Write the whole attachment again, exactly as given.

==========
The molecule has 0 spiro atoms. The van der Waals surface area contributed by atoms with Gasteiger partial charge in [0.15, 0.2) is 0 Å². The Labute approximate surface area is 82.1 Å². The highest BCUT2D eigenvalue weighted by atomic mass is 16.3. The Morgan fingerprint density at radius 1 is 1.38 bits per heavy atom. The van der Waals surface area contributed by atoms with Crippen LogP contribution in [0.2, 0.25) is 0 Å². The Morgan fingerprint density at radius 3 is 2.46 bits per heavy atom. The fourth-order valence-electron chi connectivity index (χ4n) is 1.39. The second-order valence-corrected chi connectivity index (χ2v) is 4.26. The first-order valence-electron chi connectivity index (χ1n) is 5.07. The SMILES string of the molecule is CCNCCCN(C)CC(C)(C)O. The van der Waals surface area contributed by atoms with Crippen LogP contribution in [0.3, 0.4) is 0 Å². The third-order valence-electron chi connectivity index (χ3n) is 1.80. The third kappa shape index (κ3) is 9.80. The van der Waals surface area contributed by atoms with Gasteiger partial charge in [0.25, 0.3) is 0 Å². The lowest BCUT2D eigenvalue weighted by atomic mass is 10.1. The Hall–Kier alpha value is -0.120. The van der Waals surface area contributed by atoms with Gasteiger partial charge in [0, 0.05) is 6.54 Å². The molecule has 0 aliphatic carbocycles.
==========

The molecule has 0 spiro atoms. The van der Waals surface area contributed by atoms with Gasteiger partial charge in [0.15, 0.2) is 0 Å². The Labute approximate surface area is 82.1 Å². The highest BCUT2D eigenvalue weighted by atomic mass is 16.3. The Morgan fingerprint density at radius 1 is 1.38 bits per heavy atom. The van der Waals surface area contributed by atoms with Crippen LogP contribution in [0.2, 0.25) is 0 Å². The Morgan fingerprint density at radius 3 is 2.46 bits per heavy atom. The fourth-order valence-electron chi connectivity index (χ4n) is 1.39. The second-order valence-corrected chi connectivity index (χ2v) is 4.26. The first-order valence-electron chi connectivity index (χ1n) is 5.07. The SMILES string of the molecule is CCNCCCN(C)CC(C)(C)O. The van der Waals surface area contributed by atoms with Crippen LogP contribution in [0.3, 0.4) is 0 Å². The third-order valence-electron chi connectivity index (χ3n) is 1.80. The third kappa shape index (κ3) is 9.80. The van der Waals surface area contributed by atoms with Gasteiger partial charge in [0.25, 0.3) is 0 Å². The lowest BCUT2D eigenvalue weighted by atomic mass is 10.1. The Hall–Kier alpha value is -0.120. The van der Waals surface area contributed by atoms with Gasteiger partial charge in [0, 0.05) is 6.54 Å². The molecule has 0 aliphatic carbocycles.